This recipe is adapted from the orginal recipe found in the "Easy Beans" cookbook by Trish Ross and Jacquie Trafford.

Mexican Lentil Casserole

serves 24

vegetable oil (enough to saute vegetables)
6 medium onions, chopped
1 bunch celery, chopped
3-4 grated carrots
6 cloves garlic pressed
16 cups water
4 cups dried green lentils
9 cups cooked rice (preferably brown for nutritional value but white does work)
5 cans tomato paste
4-5 tbsp taco seasoning (you can make your own if desired)
4-6 tsp chili powder (use your judgement how spicey you would like it)

Optional 1 bag crushed taco chips and 2 cups grated cheese

In large saucepan, saute onions, celery, carrot and garlic in oil over medium heat for 5-10 minutes.

Add water and lentils then bring to a boil.  Stir, cover, reduce heat and simmer for 45 minutes.

Do not drain, add rice, tomato paste, taco seasoning and chili powder.  Stir well.  At this point you can serve directly from sauce pan or transfer to a slightly oiled casserole dish.

If serving from a casserole dish top with crushed taco chips and grated cheese, then bake at 350 degrees F for 20 minutes.

Do you have any meals that you use to stretch your budge?  Please feel free to share.

Monday, 21 March 2016

10 simple ways to reduce your grocery budget!

Around here the cost of groceries are sky rocketing, with a large family we are constantly trying to stretch our food budget from eating up the entire household budget.  For us it is a constant battle employing various tactics to manage the expenses while still eating well.  Most times we are on top of things but every now and then life takes over and we find the need to reel ourselves in or an unexpected expense pops up and we need to find ways to pare back in other areas.

               10 Simple ways to reduce your grocery budget!

Meal planning

By planning your meals you have more control over how much you are spending and eating.  By having a plan you know what to purchase, reducing impulse buying, overspending and wasted time wandering the store wondering what to purchase.

Double recipes, one for the freezer

This is one of my favourite tips! By doubling the recipe and putting one in the freezer, this provides relief, on those hectic days, when the last thing I want to do is cook.  I have found some recipes are easy to double and freeze so well.  I will also make premade crockpot recipes that freeze well and then you just dump them into the crockpot in the morning.

Shop discounted items

Many grocery stores reduce prices on items just before there best before date.  I like to purchase our meat this way and find it works well if I put it directly into the freezer after purchase.  I have also found baked items, produced, and damaged canned or packaged items reduced also.

Leftover day

Do you typically have leftovers piling up in your fridge?  Pick one meal and have a buffet of leftovers.  This uses up the leftovers and reduces the costs of yet another meal.

Plan meals around sales

Before you make your meal plan flip through this weeks sales flyers and see what's on special.  Try including some of the sale items in your meal plan.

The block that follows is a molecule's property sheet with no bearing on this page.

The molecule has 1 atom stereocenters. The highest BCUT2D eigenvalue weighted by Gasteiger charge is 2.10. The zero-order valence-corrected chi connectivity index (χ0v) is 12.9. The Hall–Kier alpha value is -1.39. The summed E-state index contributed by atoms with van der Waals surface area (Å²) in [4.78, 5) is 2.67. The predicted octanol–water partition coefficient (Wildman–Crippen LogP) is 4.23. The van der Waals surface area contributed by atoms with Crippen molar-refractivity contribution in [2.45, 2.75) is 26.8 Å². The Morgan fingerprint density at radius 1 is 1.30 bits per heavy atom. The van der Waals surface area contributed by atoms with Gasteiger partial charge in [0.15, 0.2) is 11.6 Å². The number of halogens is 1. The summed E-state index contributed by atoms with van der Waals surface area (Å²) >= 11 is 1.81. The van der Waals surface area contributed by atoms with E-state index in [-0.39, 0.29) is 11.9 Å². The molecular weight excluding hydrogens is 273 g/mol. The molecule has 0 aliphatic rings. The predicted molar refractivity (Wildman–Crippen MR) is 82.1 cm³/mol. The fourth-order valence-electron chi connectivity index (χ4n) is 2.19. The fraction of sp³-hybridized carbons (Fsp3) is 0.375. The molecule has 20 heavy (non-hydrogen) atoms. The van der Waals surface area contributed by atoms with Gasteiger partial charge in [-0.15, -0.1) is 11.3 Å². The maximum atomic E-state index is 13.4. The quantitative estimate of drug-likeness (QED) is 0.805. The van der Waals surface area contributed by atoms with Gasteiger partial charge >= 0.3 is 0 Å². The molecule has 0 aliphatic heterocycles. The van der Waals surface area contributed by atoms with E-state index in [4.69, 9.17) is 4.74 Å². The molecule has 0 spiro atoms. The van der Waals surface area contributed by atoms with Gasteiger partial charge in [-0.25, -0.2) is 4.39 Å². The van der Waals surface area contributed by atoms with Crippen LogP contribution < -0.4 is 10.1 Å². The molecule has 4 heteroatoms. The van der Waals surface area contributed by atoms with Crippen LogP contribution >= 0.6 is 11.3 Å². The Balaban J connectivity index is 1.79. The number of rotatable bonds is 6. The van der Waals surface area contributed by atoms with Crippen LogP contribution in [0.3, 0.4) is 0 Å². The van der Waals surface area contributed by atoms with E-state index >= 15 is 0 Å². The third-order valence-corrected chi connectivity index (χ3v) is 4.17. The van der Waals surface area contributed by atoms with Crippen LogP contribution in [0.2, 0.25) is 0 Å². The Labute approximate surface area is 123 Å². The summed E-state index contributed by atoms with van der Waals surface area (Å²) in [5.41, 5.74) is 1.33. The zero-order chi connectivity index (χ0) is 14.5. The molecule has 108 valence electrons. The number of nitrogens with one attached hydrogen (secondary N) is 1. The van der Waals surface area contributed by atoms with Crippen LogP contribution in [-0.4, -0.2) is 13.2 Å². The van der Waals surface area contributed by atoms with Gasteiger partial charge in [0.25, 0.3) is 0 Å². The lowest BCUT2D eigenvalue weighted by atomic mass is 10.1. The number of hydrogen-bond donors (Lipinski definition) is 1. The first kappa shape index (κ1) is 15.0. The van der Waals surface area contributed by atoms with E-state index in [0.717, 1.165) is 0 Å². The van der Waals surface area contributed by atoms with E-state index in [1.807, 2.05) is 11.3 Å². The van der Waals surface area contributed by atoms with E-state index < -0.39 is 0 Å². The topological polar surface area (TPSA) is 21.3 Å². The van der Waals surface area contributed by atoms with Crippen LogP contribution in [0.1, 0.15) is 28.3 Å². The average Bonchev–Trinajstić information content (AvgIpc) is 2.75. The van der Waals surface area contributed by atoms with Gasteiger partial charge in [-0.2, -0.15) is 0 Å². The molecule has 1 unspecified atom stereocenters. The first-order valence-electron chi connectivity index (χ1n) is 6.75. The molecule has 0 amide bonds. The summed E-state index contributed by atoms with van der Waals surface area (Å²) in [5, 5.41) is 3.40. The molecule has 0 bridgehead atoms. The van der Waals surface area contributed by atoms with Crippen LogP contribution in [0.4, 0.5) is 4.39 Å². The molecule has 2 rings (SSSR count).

Plan around what's in season

Fresh fruits and vegetables that are in season costs less so eat what is in season or choose items that have been frozen or canned.

Plan around what you have on hand

Take a look in your fridge and pantry before making your meal plan, then plan around what you have on hand.  If you are having a mental block and don't know what you could possibly make with those leftover items why not try typing into google "recipes for" and then the items you have, this might inspire you with a recipe for tonight's dinner.

Go meatless once a week (or more)

The cost of meat has drastically increased, by declaring one or more days a week "meatless" days this can provide some financial relief.  Your meatless meal could be a dish with beans or lentils, or as simple as breakfast for dinner.

Make food from scratch

Prepackaged food is expensive!  Take a look around your pantry and determine what prepackaged items you are buying then look for some simple recipes that you could make to replace the need to purchase some of these packaged items.  By making things from scratch we have been able to reduce costs, control what goes into what we eat and have found that the items we make fill us up more so than the store bought version, which results in us eating less.

Shop around

It's always good to shop around so you know whether or not you are getting the best value for your money.  We tend to buy most of our produce from a local farm market which as exceptional prices compared to the grocery store.  Another store frequently has meat reduced first thing each morning so it is worth my time to check it out when in the area.

Friday, 18 March 2016

Puberty, cognitive delays and a CSI crime scene!

A friend was recently telling me about menarche parties, a party for young girls to celebrate their first period.  Not thinking that this was a real thing I did a bit of "googling" and I found this description "The occassion of an adolescent girl's first period is often a very embarrassing and scary time, even if they have been prepared for it by their parents.  One way to lighten the mood and celebrate this momentous time in your daughter's life is by having a first period party.  It can be difficult for young girls and even women to get excited about something that brings both blood and pain, but having a period party can be a great first step towards her being able to embrace her period and its significance as the beginning of her journey to womanhood."